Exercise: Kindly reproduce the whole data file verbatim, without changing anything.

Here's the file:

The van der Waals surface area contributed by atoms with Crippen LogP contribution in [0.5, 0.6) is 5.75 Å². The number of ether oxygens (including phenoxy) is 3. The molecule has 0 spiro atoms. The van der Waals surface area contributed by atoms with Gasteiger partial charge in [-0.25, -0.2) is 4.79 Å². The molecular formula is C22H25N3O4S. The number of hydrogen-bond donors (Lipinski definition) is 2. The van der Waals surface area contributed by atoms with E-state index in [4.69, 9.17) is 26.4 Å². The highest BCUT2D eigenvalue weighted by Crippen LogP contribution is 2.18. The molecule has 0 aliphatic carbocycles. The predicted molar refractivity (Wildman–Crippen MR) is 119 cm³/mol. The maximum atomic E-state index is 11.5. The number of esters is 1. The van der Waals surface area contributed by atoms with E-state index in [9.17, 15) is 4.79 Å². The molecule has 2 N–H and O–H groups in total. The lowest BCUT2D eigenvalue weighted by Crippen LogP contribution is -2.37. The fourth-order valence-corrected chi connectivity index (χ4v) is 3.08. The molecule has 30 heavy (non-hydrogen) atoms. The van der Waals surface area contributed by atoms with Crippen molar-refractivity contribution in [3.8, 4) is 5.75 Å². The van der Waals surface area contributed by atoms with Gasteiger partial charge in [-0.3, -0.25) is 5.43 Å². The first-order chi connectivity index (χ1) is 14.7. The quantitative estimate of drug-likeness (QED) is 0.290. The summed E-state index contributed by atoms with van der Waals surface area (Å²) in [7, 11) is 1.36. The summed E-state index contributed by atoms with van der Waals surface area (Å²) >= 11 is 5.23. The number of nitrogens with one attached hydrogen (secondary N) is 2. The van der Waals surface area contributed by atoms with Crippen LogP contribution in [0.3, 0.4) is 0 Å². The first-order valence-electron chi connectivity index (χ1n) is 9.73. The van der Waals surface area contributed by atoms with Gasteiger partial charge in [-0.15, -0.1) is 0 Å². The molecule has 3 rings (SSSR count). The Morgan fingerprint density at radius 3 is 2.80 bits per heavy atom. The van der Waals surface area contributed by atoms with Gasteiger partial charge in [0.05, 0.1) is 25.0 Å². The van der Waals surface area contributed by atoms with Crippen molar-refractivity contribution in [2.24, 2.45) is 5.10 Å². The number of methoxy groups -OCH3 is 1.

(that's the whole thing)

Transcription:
The van der Waals surface area contributed by atoms with Crippen LogP contribution in [0.5, 0.6) is 5.75 Å². The number of ether oxygens (including phenoxy) is 3. The molecule has 0 spiro atoms. The van der Waals surface area contributed by atoms with Gasteiger partial charge in [-0.25, -0.2) is 4.79 Å². The molecular formula is C22H25N3O4S. The number of hydrogen-bond donors (Lipinski definition) is 2. The van der Waals surface area contributed by atoms with E-state index in [4.69, 9.17) is 26.4 Å². The highest BCUT2D eigenvalue weighted by Crippen LogP contribution is 2.18. The molecule has 0 aliphatic carbocycles. The predicted molar refractivity (Wildman–Crippen MR) is 119 cm³/mol. The maximum atomic E-state index is 11.5. The number of esters is 1. The van der Waals surface area contributed by atoms with E-state index in [9.17, 15) is 4.79 Å². The molecule has 2 N–H and O–H groups in total. The lowest BCUT2D eigenvalue weighted by Crippen LogP contribution is -2.37. The fourth-order valence-corrected chi connectivity index (χ4v) is 3.08. The molecule has 30 heavy (non-hydrogen) atoms. The van der Waals surface area contributed by atoms with Crippen molar-refractivity contribution in [3.8, 4) is 5.75 Å². The van der Waals surface area contributed by atoms with Gasteiger partial charge in [-0.3, -0.25) is 5.43 Å². The first-order chi connectivity index (χ1) is 14.7. The quantitative estimate of drug-likeness (QED) is 0.290. The summed E-state index contributed by atoms with van der Waals surface area (Å²) in [7, 11) is 1.36. The summed E-state index contributed by atoms with van der Waals surface area (Å²) >= 11 is 5.23. The number of nitrogens with one attached hydrogen (secondary N) is 2. The van der Waals surface area contributed by atoms with Crippen LogP contribution in [0.3, 0.4) is 0 Å². The first-order valence-electron chi connectivity index (χ1n) is 9.73. The van der Waals surface area contributed by atoms with Gasteiger partial charge in [-0.15, -0.1) is 0 Å². The molecule has 3 rings (SSSR count). The Morgan fingerprint density at radius 3 is 2.80 bits per heavy atom. The van der Waals surface area contributed by atoms with Gasteiger partial charge in [0.05, 0.1) is 25.0 Å². The van der Waals surface area contributed by atoms with Crippen molar-refractivity contribution in [2.24, 2.45) is 5.10 Å². The number of methoxy groups -OCH3 is 1.